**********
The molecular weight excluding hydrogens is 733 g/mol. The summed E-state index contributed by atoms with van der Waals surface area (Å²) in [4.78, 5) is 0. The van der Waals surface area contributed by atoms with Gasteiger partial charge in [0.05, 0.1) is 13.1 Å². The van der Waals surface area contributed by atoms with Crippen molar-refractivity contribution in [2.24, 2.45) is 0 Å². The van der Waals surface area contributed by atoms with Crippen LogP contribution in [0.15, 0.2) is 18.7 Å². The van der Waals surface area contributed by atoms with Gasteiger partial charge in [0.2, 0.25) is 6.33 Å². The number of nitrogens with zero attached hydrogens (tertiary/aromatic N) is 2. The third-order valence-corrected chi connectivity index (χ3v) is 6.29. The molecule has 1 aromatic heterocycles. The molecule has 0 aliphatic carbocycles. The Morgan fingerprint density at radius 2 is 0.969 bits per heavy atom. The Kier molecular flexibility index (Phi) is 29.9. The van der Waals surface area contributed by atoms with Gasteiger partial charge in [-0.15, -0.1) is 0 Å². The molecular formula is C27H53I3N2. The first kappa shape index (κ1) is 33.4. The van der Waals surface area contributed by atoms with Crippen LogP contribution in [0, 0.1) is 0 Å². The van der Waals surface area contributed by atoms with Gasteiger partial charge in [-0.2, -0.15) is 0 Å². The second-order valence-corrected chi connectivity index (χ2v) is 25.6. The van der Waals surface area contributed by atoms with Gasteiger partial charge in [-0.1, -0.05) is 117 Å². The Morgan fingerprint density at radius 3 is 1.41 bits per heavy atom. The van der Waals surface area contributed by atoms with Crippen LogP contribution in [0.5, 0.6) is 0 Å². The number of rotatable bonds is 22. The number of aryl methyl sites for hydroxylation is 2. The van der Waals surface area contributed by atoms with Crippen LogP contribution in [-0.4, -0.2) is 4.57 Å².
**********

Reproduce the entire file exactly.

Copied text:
The molecular weight excluding hydrogens is 733 g/mol. The summed E-state index contributed by atoms with van der Waals surface area (Å²) in [4.78, 5) is 0. The van der Waals surface area contributed by atoms with Gasteiger partial charge in [0.05, 0.1) is 13.1 Å². The van der Waals surface area contributed by atoms with Crippen molar-refractivity contribution in [2.24, 2.45) is 0 Å². The van der Waals surface area contributed by atoms with Crippen LogP contribution in [0.15, 0.2) is 18.7 Å². The van der Waals surface area contributed by atoms with Gasteiger partial charge in [0.2, 0.25) is 6.33 Å². The number of nitrogens with zero attached hydrogens (tertiary/aromatic N) is 2. The third-order valence-corrected chi connectivity index (χ3v) is 6.29. The molecule has 1 aromatic heterocycles. The molecule has 0 aliphatic carbocycles. The Morgan fingerprint density at radius 2 is 0.969 bits per heavy atom. The Kier molecular flexibility index (Phi) is 29.9. The van der Waals surface area contributed by atoms with Gasteiger partial charge in [-0.15, -0.1) is 0 Å². The molecular formula is C27H53I3N2. The first kappa shape index (κ1) is 33.4. The van der Waals surface area contributed by atoms with Crippen LogP contribution in [0, 0.1) is 0 Å². The van der Waals surface area contributed by atoms with Gasteiger partial charge in [-0.2, -0.15) is 0 Å². The second-order valence-corrected chi connectivity index (χ2v) is 25.6. The van der Waals surface area contributed by atoms with Gasteiger partial charge in [-0.1, -0.05) is 117 Å². The Morgan fingerprint density at radius 3 is 1.41 bits per heavy atom. The van der Waals surface area contributed by atoms with Crippen LogP contribution in [0.5, 0.6) is 0 Å². The number of rotatable bonds is 22. The number of aryl methyl sites for hydroxylation is 2. The van der Waals surface area contributed by atoms with Crippen LogP contribution in [-0.4, -0.2) is 4.57 Å².